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Despite killings, Sudan security forces keep tear gas canisters flying

US Rep. Ilhan Omar (D-MN) (L) talks with Speaker of the House Nancy Pelosi (D-CA) during a rally with fellow Democrats before voting on H.R. 1, or the People Act, on the East Steps of the US Capitol on March 08, 2019 in Washington, DC. (AFP photo)
The file photo shows Sudanese protesters taking part in a demonstration calling for civilian rule and denouncing the military administration, in Khartoum.

Sudan’s security forces have fired tear gas at demonstrators in Khartoum, a day after at least nine protesters were killed during fresh mass demonstrations against last year’s military coup.

On Friday, protesters gathered near the presidential palace in the capital, as protest groups demanding a return to democratic rule said they will organize an open-ended campaign of sit-ins and other peaceful actions in response to the deaths.

“The sit-in can develop but we must fortify it properly,” a protester told Reuters as he stood with others drinking tea and writing out slogans in central Khartoum. “Those who have come from Omdurman can join our sit-in and others from surrounding areas as well can join.”

Pro-democracy medics aligned with the protesters said most of the nine people were killed by security forces’ gunfire in Khartoum and its twin cities of Omdurman and Bahri.

Also on Friday, the Central Committee of Sudan Doctors said in a statement that another protester who was beaten during demonstrations in the capital a week earlier had died of his injuries, bringing the number of protester deaths since the coup to 113.

On Thursday, large crowds took to the streets to mark the third anniversary of huge demonstrations during the uprising that overthrew long-time ruler Omar al-Bashir.

The participants were also demanding an end to military rule by General Abdel Fattah al-Burhan.

Witnesses estimated the crowds in the capital Khartoum and the adjoining cities of Omdurman and Bahri to be at least in the tens of thousands.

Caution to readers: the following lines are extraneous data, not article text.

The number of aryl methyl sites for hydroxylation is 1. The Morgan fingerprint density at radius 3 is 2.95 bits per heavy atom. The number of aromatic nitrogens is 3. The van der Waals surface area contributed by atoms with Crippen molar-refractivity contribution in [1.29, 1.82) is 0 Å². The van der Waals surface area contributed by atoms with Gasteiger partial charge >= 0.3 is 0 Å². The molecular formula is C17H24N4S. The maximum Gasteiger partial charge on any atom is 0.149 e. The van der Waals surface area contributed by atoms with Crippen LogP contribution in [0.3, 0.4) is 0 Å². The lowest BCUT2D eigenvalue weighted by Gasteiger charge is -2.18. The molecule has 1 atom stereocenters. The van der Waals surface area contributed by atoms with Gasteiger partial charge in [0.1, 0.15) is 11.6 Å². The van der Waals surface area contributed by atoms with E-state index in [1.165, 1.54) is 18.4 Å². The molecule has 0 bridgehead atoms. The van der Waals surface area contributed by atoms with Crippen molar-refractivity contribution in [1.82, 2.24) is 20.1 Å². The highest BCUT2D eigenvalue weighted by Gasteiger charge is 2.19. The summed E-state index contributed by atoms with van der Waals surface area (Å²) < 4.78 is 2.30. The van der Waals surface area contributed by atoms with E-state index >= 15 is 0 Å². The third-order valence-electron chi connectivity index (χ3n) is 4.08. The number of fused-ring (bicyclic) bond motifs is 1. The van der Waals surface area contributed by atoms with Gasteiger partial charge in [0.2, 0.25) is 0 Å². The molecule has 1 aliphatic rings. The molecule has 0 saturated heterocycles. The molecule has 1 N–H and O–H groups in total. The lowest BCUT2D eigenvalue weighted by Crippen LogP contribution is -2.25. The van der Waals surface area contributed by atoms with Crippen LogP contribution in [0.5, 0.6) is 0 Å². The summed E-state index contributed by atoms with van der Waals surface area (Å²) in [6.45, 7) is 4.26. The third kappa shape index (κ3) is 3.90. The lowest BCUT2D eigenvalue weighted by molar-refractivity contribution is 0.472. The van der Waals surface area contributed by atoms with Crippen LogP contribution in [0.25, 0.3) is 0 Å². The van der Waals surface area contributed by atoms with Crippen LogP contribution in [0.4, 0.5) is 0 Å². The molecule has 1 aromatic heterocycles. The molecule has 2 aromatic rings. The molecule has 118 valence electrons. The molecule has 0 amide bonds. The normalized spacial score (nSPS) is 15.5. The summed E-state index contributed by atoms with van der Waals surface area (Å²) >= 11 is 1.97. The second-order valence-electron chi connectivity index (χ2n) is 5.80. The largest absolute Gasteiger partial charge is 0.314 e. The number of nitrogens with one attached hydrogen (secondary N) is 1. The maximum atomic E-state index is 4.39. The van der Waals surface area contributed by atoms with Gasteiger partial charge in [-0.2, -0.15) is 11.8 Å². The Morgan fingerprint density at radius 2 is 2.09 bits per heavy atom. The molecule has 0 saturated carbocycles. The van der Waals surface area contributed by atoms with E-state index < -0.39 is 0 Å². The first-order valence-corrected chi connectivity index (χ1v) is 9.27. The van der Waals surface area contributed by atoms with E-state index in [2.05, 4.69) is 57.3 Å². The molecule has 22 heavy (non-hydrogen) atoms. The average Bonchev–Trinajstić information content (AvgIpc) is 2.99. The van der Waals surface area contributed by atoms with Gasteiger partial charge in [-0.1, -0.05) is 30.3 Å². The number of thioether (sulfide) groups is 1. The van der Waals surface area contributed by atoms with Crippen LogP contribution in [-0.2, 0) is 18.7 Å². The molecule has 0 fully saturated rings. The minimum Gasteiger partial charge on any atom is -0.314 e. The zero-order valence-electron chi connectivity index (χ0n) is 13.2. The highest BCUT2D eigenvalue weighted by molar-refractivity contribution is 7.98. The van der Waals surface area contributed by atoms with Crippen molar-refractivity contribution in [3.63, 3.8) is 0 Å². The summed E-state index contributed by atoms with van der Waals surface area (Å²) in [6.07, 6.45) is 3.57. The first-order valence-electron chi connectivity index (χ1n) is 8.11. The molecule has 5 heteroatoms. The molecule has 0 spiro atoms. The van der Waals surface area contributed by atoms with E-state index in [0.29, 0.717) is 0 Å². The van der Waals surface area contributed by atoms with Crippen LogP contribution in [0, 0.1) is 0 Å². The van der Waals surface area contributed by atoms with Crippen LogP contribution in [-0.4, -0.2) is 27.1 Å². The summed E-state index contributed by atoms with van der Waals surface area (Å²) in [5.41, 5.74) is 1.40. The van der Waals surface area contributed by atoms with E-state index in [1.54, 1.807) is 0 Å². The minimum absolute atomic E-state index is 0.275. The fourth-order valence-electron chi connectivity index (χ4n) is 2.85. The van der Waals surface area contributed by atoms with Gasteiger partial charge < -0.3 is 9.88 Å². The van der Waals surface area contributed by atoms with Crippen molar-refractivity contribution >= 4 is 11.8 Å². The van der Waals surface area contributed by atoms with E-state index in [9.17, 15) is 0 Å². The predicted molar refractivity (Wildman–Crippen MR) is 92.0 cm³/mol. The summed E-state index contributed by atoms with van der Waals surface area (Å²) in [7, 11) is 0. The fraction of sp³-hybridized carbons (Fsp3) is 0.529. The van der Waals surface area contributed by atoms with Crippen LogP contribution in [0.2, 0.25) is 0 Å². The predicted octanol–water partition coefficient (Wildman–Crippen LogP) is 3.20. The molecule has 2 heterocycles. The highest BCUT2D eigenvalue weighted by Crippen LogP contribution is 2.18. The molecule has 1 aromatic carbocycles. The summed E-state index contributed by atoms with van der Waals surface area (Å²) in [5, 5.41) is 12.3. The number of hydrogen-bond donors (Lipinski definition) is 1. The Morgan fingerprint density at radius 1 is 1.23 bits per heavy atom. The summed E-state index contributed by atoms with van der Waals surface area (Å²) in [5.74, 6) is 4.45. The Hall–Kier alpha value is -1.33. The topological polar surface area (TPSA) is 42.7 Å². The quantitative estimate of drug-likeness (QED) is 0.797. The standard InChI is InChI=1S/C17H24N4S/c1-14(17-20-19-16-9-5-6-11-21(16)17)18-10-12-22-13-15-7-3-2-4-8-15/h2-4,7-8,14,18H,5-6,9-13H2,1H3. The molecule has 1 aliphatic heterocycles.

In central Khartoum, paramilitary troops fired tear gas, stun grenades, and water cannon as they tried to prevent swelling crowds from marching toward the presidential palace.

Khartoum State police said in a statement that dozens of members of the security forces had also been injured, some of them seriously.

Rights lawyers said at least 150 protesters had been detained on Thursday. The military authorities have not released their own estimates of arrests or deaths.

In a joint statement on Thursday, the United Nations, the African Union, and the Intergovernmental Authority on Development (IGAD) said they condemned “in the strongest terms possible the use of excessive force by security forces.”

“We once again call on authorities to take all necessary measures to stop the violence, stop arbitrary arrests and detentions, and respect the right to freedom of expression and assembly,” the statement read.

Thursday’s demonstrations came after more than eight months of demonstrations against military leaders who staged a coup last year, impeding the transition of power to a civilian ruling structure in the country.

The Sudanese military, led by al-Burhan, seized power in October 2021, after detaining Prime Minister Abdalla Hamdok and other civilian leaders and dissolving the year-old transitional government as well as the joint ruling military-civilian sovereign council formed after the 2019 ouster of Bashir.

Back then, al-Burhan declared a state of emergency and vowed to form what he called a competent government. The move drew anger and outrage across the North African country and sparked international condemnation, including from the UN Security Council.

The country has been rocked by protests ever since, leaving over 100 people dead and hundreds injured. Hundreds of activists have also been arrested in the clampdown under emergency laws.

Sudan, home to 45 million people, is also dealing with a severe economic crisis and an inflation rate reaching 400 percent.


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